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How can you automatically import the latest build/revision number in subversion?

The goal would be to have that number visible on your webpage footer like SO does.

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16 Answers 16

up vote 13 down vote accepted
svn info <Repository-URL>


svn info --xml <Repository-URL>

Then look at the result. For xml, parse /info/entry/@revision for the revision of the repository (151 in this example) or /info/entry/commit/@revision for the revision of the last commit against this path (133, useful when working with tags):

<?xml version="1.0"?>

I wrote a tool (cmdnetsvnrev, source code included) for myself which replaces the Revision in my AssemblyInfo.cs files. It's limited to that purpose though, but generally svn info and then processing is the way to go.

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Have your build process call the svnversion command, and embed its output into generated {source|binaries}. This will not only give the current revision (as many other examples here do), but its output string will also tell whether a build is being done in a mixed tree or a tree which doesn't exactly match the revision number in question (ie. a tree with local changes).

With a standard tree:

$ svnversion

With a modified tree:

$ echo 'foo' >> project-ext.dtd
$ svnversion                   

With a mixed-revision, modified tree:

$ (cd doc; svn up >/dev/null 2>/dev/null)
$ svnversion
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any idea how you can get it to list the versions of any externals aswell? – ShoeLace Jun 17 '09 at 15:40
@ShoeLace - Not with svnversion, sadly -- but a tiny bit of grep and awk work on svn status --verbose will get you what you're looking for. – Charles Duffy Jun 18 '09 at 16:19

The svnversion command is the correct way to do this. It outputs the revision number your entire working copy is at, or a range of revisions if your working copy is mixed (e.g. some directories are up to date and some aren't). It will also indicate if the working copy has local modifications. For example, in a rather unclean working directory:

$ svnversion

The $Revision$ keyword doesn't do what you want: it only changes when the containing file does. The Subversion book gives more detail. The "svn info" command also doesn't do what you want, as it only tells you the state of your current directory, ignoring the state of any subdirectories. In the same working tree as the previous example, I had some subdirectories which were newer than the directory I was in, but "svn info" doesn't notice:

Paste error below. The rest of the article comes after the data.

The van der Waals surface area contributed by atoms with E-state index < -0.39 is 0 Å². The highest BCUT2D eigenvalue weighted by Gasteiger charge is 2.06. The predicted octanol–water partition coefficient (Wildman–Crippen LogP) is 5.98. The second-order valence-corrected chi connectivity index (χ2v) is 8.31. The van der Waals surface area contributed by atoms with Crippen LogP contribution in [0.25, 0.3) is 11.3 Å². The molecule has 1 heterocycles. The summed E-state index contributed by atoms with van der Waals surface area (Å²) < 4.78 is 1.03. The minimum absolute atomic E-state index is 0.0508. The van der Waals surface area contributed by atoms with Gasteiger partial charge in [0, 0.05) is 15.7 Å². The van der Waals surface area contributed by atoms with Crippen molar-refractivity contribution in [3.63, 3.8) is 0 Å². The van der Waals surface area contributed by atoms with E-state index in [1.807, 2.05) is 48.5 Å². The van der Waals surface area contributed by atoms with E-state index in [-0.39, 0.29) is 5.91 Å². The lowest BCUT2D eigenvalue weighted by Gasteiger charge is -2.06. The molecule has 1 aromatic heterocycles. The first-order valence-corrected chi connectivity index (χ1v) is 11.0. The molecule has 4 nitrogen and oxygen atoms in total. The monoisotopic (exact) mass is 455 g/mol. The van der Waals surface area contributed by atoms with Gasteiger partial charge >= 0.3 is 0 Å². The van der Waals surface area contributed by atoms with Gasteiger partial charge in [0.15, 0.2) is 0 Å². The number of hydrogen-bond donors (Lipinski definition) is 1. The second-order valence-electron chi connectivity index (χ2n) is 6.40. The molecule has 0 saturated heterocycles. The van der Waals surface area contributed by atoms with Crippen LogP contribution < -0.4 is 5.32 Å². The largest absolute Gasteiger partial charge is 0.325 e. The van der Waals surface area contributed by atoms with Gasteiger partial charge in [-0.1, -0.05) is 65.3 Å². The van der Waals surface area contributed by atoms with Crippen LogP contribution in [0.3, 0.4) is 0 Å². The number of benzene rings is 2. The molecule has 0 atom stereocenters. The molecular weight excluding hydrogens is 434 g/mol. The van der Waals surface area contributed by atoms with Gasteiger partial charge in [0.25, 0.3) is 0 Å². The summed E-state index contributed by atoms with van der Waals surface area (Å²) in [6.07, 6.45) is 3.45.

$ svn info
... snip ...
Revision: 662

It's easy to incorporate svnversion into your build process, so that each build gets the revision number in some runtime-accessible form. For a Java project, for example, I had our makefile dump the svnversion output into a .properties file.

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Please accept my apologies for the now-reversed downvote. At the time, I considered this near-plagarism -- but it does add new content (explaining the limitations of $Revision$, suggesting use of a makefile, etc) without copying any text verbatim, so it's entirely legitimate as its own answer. – Charles Duffy Mar 22 '15 at 15:14

Add svn:keywords to the SVN properties of the source file:

svn:keywords Revision

Then in the source file include:

private const string REVISION = "$Revision$";

The revision will be updated with the revision number at the next commit to (e.g.) "$Revision: 4455$". You can parse this string to extract just the revision number.

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A question about that: I found that $Revision$ is only updated if that particular file changes, otherwise it stays untouched. Is there a way to force-update $Revision$ on every checkin/out, regardless if the file was modified in the last commit or not? – Michael Stum Sep 21 '08 at 3:55
No, you have to make a file change and commit for this to work. I've always just included the REVISION const in the file that contains the version number or release notes that is normally updated prior to a release anyway. – Bob Nadler Sep 21 '08 at 4:08
How would you do this if the file is a .js file? – jamesfzhang Sep 29 '11 at 18:21

If you have tortoise SVN you can use SubWCRev.exe

Create a file called:


SvnRevision = $WCREV$;

Then execute this command:

SubWCRev.exe . RevisionInfo.tmpl RevisionInfo.txt

It will create a file ReivisonInfo.txt with your revision number as follows:

SvnRevision = 5000;

But instead of using the .txt you could use whatever source file you want, and have access to the reivsion number within your source code.

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You don't say what programming language/framework you're using. Here's how to do it in Python using PySVN

import pysvn
rev = pysvn.Revision( pysvn.opt_revision_kind.head )
client = pysvn.Client()
info = client.info2(repo,revision=rev,recurse=False)
revno = info[0][1].rev.number # revision number as an integer
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Using c# and SharpSvn (from http://sharpsvn.net) the code would be:

//using SharpSvn;
long revision = -1;
using(SvnClient client = new SvnClient())
    delegate(object sender, SvnInfoEventArgs e)
       revision = e.Revision;
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In my latest project I solved this problem by using several tools, SVN, NAnt, and a custom NAnt task.

  1. Use NAnt to execute svn info --xml ./svnInfo.xml